6 campaign lessons from Obama's rejection of Keystone XL

Climate activists in the US secured a HUGE win last week, when President Obama rejected the building of the Keystone XL pipeline because of it’s impact on climate.
I’ve written before about the campaign and my admiration for 350.org, the organisations who have been behind so much of the campaigning. In the last few years, the pipeline has become a focal point for much climate activism in North America and beyond so the Presidents rejection last week is big win.
So what can other campaigns learn from this success? The first 3 lessons come from this brilliant video by 350.org co-founder and senior adviser Bill McKibben.

1 – Build a diverse coalition – the first people involved in the campaign were ranchers from Nebraska and First Nations communities in Canada, perhaps not your usual climate activists then came students, scientists and many others. The distributed organising model that 350.org uses for its work, which is brilliantly captured in this post, lends itself to involve many different groups building locally as well as in Washington.

2 – Put your body on the line – right from the start of the campaign those involved have used peaceful, non-violent direct action at the heart of their approach. Together thousands of people have risked arrest, creating headlines and helped built a movement. The first period of direct action was deliberately timed when Congress wasn’t sitting to create a story, but since then they’ve kept the issue in the headlines by mobilising groups like the Sierra Club, celebrities, faith leaders, scientists and many others to get involved in non-violent direct action for the first time.
3 – Be creative – From circling the White House with a giant pipeline, to a Cowboy Indian Alliance protest on the National Mall, to the use of Obama’s campaign imagery in its graphics, the campaign has put creativity at the centre, providing lots of memorable images and moments.
I’d add a couple of others;
4 – Provided an abstract issue with a rallying point – Climate campaigning can be complicated with many of the policy solutions hard to mobilise around, but as David Roberts writes Keystone XL provided ‘clear villains, unambiguous markers of success, and local impacts that help draw support from other affected communities and demographics’.
5 – Drew on other movements – Those involved in Stop Keystone XL have a strong sense of where they fit within wider social justice struggles, as a result they’ve encouraged Keystone activists to get involved in Black Lives Matter protests, and invited those involved in the campaign to repeal ‘”don’t ask, don’t tell” in the US military to advise them.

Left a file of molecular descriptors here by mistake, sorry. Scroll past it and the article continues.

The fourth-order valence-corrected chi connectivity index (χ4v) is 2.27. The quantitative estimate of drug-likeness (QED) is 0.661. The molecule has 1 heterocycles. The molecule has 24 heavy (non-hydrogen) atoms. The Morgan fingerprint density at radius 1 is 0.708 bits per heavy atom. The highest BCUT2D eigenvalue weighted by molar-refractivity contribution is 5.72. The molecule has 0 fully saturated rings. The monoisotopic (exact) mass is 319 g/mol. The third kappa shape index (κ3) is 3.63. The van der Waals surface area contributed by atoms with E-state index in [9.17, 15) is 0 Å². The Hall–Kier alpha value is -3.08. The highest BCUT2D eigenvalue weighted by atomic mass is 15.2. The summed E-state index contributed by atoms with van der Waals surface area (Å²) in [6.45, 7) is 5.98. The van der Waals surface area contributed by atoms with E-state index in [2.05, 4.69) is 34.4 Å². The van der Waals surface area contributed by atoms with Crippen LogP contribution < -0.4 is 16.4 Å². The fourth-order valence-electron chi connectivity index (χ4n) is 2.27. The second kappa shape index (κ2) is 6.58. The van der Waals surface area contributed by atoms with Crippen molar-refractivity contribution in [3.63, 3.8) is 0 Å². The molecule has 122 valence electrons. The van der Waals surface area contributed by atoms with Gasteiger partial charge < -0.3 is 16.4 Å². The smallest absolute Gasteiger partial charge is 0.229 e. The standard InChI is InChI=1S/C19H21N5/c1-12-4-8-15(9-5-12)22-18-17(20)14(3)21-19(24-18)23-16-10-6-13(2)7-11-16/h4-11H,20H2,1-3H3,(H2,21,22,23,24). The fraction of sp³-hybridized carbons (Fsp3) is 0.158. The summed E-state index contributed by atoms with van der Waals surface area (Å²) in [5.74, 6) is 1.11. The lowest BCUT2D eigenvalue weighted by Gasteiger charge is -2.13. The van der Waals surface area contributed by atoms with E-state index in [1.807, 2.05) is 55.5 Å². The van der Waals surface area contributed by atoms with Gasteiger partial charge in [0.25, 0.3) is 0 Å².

But the final lesson goes to McKibben.
6 – Never Give Up – Remember when the campaign started, many climate activists in the US were bruised by the simultaneous failure to get domestic climate legislation passed (well documented here) and the collapse of the 2009 climate negotiations in Copenhagen, but the victory against odds is evidence that as Roberts writes ‘social change is nonlinear and devilishly hard to predict’ but yet ‘an important part of the most important fight in the world’.

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Love and hate – a contrast in approaches to climate campaigns in the UK and US

Justin Roswlatt, BBC’s Newsnights ‘Ethical Man’ had an excellent piece on last nights programme about the new approach that the Obama administration is taking to win over environmental activists.
It’s fascintating to see how the administration is reaching out to these radical students to get them to be ambassadors in their communities. One can only imagine how excited the activists must feel after spending so many years in the wilderness under the Bush presidency.
The slot started with an interview with Ed Miliband, the UK Climate Change minister discussing the way that the police have been violating the rights of UK activists in the last few weeks (although some would argue that it shows that the movement is making an impact because it’s attracting attention).
Miliband once against affirmed the right to protest at being at the heart of our democratic rights and talked about the importance of creating a ‘Make Poverty History’ like movement on the issue. It might be needed but the movement won’t grow if the supporters of organisations like Christian Aid get hastled by the police at campaign events.